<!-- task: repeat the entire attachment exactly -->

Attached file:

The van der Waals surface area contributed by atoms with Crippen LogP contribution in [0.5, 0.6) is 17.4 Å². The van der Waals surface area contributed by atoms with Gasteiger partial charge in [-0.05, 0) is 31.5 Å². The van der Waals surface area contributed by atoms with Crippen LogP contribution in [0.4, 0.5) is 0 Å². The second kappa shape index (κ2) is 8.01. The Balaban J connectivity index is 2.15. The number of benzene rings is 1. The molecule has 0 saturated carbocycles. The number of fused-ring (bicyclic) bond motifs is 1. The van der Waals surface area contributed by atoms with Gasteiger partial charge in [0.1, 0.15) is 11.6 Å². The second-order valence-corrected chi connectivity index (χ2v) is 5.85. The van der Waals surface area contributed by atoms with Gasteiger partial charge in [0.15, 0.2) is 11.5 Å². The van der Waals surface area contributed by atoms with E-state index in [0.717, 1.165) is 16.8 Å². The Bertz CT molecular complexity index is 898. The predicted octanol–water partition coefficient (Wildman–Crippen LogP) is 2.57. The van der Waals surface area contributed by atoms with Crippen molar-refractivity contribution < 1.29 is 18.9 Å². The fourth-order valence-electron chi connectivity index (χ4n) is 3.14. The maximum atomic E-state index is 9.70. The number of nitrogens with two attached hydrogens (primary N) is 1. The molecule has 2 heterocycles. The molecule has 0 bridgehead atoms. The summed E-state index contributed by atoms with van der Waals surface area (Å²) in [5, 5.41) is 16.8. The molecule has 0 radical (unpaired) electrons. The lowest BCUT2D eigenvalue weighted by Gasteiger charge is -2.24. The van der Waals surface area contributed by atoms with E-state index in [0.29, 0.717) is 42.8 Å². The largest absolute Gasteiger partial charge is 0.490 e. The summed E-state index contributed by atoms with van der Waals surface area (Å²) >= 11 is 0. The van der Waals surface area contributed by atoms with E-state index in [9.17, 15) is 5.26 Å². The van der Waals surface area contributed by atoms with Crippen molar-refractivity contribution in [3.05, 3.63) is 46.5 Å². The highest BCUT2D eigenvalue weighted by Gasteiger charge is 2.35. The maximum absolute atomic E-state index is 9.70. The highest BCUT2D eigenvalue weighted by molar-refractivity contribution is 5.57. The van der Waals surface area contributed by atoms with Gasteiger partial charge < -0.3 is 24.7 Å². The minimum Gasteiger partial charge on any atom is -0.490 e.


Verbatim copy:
The van der Waals surface area contributed by atoms with Crippen LogP contribution in [0.5, 0.6) is 17.4 Å². The van der Waals surface area contributed by atoms with Gasteiger partial charge in [-0.05, 0) is 31.5 Å². The van der Waals surface area contributed by atoms with Crippen LogP contribution in [0.4, 0.5) is 0 Å². The second kappa shape index (κ2) is 8.01. The Balaban J connectivity index is 2.15. The number of benzene rings is 1. The molecule has 0 saturated carbocycles. The number of fused-ring (bicyclic) bond motifs is 1. The van der Waals surface area contributed by atoms with Gasteiger partial charge in [0.1, 0.15) is 11.6 Å². The second-order valence-corrected chi connectivity index (χ2v) is 5.85. The van der Waals surface area contributed by atoms with Gasteiger partial charge in [0.15, 0.2) is 11.5 Å². The van der Waals surface area contributed by atoms with E-state index in [0.717, 1.165) is 16.8 Å². The Bertz CT molecular complexity index is 898. The predicted octanol–water partition coefficient (Wildman–Crippen LogP) is 2.57. The van der Waals surface area contributed by atoms with Crippen molar-refractivity contribution < 1.29 is 18.9 Å². The fourth-order valence-electron chi connectivity index (χ4n) is 3.14. The maximum atomic E-state index is 9.70. The number of nitrogens with two attached hydrogens (primary N) is 1. The molecule has 2 heterocycles. The molecule has 0 bridgehead atoms. The summed E-state index contributed by atoms with van der Waals surface area (Å²) in [5, 5.41) is 16.8. The molecule has 0 radical (unpaired) electrons. The lowest BCUT2D eigenvalue weighted by Gasteiger charge is -2.24. The van der Waals surface area contributed by atoms with E-state index in [0.29, 0.717) is 42.8 Å². The largest absolute Gasteiger partial charge is 0.490 e. The summed E-state index contributed by atoms with van der Waals surface area (Å²) >= 11 is 0. The van der Waals surface area contributed by atoms with E-state index in [9.17, 15) is 5.26 Å². The van der Waals surface area contributed by atoms with Crippen molar-refractivity contribution in [3.05, 3.63) is 46.5 Å². The highest BCUT2D eigenvalue weighted by Gasteiger charge is 2.35. The maximum absolute atomic E-state index is 9.70. The highest BCUT2D eigenvalue weighted by molar-refractivity contribution is 5.57. The van der Waals surface area contributed by atoms with Gasteiger partial charge < -0.3 is 24.7 Å². The minimum Gasteiger partial charge on any atom is -0.490 e.